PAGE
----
The new research suggests the Graduate Route visa has had a positive but limited impact to date. Those former international students who have made use of the Graduate Route visa are contributing their skills to UK employers and more than paying their way financially. They pay more in taxes than they use in public services. However, while the Graduate Route visa has made the UK a more attractive study destination, the number of direct beneficiaries of the Graduate Route visa has been limited so far, especially when set beside the total number of migrants to the UK.

If the Graduate Route visa remains in its current guise, as I fervently hope, then the financial and productivity benefits will multiply in the years ahead. If on the other hand, the Graduate Route visa is severely restricted or even abolished, as has been rumoured, then fewer international students will come to the UK in the first place, damaging our universities, our economy and our soft power. Tougher rules would mean employers in the public and private sectors find it harder to recruit the skilled employees they need. We would all be financially and culturally poorer.

Linda Cowan, Managing Director of Kaplan International Pathways, said:

Not only is the Graduate Route visa a key attraction to international students deciding where to study globally, but this report shows that it also produces a net tax benefit for the Exchequer. This contribution is poised to increase further with the significant drop in the number of dependants of new international students anticipated with the tightening of the rules on dependants that took effect in January 2024.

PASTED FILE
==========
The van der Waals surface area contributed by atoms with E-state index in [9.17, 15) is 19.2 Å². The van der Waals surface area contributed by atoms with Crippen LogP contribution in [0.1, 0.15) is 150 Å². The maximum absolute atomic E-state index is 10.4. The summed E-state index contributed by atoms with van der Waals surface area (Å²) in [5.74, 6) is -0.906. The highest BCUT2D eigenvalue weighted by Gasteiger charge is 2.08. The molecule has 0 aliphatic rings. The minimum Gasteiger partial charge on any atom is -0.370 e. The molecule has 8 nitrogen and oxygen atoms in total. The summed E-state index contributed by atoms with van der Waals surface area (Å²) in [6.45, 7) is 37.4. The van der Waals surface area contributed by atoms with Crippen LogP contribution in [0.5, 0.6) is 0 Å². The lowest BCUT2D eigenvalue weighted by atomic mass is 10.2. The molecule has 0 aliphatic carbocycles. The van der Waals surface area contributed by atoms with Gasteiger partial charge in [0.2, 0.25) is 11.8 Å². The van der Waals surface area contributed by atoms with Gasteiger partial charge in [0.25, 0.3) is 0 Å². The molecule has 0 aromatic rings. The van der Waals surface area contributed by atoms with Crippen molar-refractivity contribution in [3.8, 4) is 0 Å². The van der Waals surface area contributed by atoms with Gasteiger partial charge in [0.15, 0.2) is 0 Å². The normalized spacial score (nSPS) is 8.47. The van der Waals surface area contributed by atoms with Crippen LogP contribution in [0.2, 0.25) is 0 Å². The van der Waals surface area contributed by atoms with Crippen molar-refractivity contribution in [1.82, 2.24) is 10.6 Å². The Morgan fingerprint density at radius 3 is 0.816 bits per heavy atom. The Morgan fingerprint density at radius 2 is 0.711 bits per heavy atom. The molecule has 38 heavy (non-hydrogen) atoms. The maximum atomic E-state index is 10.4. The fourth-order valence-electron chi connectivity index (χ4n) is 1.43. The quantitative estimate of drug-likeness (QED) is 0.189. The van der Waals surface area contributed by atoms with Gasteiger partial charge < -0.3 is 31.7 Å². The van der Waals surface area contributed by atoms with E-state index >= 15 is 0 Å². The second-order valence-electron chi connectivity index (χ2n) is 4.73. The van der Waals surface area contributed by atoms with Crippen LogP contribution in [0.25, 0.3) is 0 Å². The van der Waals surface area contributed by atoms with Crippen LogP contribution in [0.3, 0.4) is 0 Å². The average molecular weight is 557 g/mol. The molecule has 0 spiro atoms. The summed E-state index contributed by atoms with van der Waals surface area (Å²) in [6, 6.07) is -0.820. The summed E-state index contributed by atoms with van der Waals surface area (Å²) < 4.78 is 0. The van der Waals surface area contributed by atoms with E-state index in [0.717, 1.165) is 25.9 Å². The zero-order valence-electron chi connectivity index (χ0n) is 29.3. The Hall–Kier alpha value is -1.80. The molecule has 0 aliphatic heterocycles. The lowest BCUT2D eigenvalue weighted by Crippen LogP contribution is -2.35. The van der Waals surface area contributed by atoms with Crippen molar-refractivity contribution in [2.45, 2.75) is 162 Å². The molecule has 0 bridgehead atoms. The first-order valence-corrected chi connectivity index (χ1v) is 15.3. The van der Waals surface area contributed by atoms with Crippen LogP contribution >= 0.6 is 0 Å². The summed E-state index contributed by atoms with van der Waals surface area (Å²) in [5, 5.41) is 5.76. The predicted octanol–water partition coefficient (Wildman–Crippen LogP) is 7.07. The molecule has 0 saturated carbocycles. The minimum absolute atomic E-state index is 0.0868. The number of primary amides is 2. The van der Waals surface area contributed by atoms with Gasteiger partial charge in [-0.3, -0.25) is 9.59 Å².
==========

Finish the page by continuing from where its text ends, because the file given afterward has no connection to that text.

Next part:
For the UK to continue to benefit from the huge overall contribution that international students make not only economically but by enriching our academic sector and society as a whole, we must not take our success for granted. Already this year, with the changes the Government have made to the dependant visas and increases in application fees and health surcharges, there is reduced interest in the UK as a study destination and reduction in the number of dependents of international students who can come to the UK.

Preserving the Graduate Route visa is critical to ensuring the UK remains attractive to international students in a globally competitive market, particularly in light of the changes already made by the Government. Time should be given to allow the recent changes to take effect. This is not the moment to make changes to the Graduate Route visa without seriously reducing the attractiveness of the UK as a study destination.